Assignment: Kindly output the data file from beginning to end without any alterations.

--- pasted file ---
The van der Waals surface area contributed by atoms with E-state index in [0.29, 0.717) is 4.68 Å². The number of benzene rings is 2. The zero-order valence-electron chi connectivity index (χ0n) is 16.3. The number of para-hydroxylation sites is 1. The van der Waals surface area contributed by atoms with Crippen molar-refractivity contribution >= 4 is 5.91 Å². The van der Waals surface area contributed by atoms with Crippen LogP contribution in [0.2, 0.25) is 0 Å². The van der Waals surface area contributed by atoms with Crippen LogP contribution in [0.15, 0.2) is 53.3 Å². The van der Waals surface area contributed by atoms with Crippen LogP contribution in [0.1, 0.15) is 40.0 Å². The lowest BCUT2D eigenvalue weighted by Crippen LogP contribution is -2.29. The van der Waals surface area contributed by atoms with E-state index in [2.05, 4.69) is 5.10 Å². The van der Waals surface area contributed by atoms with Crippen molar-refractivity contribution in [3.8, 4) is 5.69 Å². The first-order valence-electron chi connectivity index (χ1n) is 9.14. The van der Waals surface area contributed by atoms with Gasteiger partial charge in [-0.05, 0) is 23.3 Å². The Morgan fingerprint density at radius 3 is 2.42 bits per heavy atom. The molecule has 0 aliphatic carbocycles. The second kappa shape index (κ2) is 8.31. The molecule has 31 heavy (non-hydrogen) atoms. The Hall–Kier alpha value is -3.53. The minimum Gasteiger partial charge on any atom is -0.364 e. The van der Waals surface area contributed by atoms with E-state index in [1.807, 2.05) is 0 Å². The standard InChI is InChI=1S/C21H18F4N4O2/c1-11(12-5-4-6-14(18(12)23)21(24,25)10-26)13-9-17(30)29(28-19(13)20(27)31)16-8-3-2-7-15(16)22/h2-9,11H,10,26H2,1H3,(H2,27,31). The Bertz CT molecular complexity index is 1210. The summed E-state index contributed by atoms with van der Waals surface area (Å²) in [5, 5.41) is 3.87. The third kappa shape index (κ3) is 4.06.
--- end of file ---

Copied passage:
The van der Waals surface area contributed by atoms with E-state index in [0.29, 0.717) is 4.68 Å². The number of benzene rings is 2. The zero-order valence-electron chi connectivity index (χ0n) is 16.3. The number of para-hydroxylation sites is 1. The van der Waals surface area contributed by atoms with Crippen molar-refractivity contribution >= 4 is 5.91 Å². The van der Waals surface area contributed by atoms with Crippen LogP contribution in [0.2, 0.25) is 0 Å². The van der Waals surface area contributed by atoms with Crippen LogP contribution in [0.15, 0.2) is 53.3 Å². The van der Waals surface area contributed by atoms with Crippen LogP contribution in [0.1, 0.15) is 40.0 Å². The lowest BCUT2D eigenvalue weighted by Crippen LogP contribution is -2.29. The van der Waals surface area contributed by atoms with E-state index in [2.05, 4.69) is 5.10 Å². The van der Waals surface area contributed by atoms with Crippen molar-refractivity contribution in [3.8, 4) is 5.69 Å². The first-order valence-electron chi connectivity index (χ1n) is 9.14. The van der Waals surface area contributed by atoms with Gasteiger partial charge in [-0.05, 0) is 23.3 Å². The Morgan fingerprint density at radius 3 is 2.42 bits per heavy atom. The molecule has 0 aliphatic carbocycles. The second kappa shape index (κ2) is 8.31. The molecule has 31 heavy (non-hydrogen) atoms. The Hall–Kier alpha value is -3.53. The minimum Gasteiger partial charge on any atom is -0.364 e. The van der Waals surface area contributed by atoms with E-state index in [1.807, 2.05) is 0 Å². The standard InChI is InChI=1S/C21H18F4N4O2/c1-11(12-5-4-6-14(18(12)23)21(24,25)10-26)13-9-17(30)29(28-19(13)20(27)31)16-8-3-2-7-15(16)22/h2-9,11H,10,26H2,1H3,(H2,27,31). The Bertz CT molecular complexity index is 1210. The summed E-state index contributed by atoms with van der Waals surface area (Å²) in [5, 5.41) is 3.87. The third kappa shape index (κ3) is 4.06.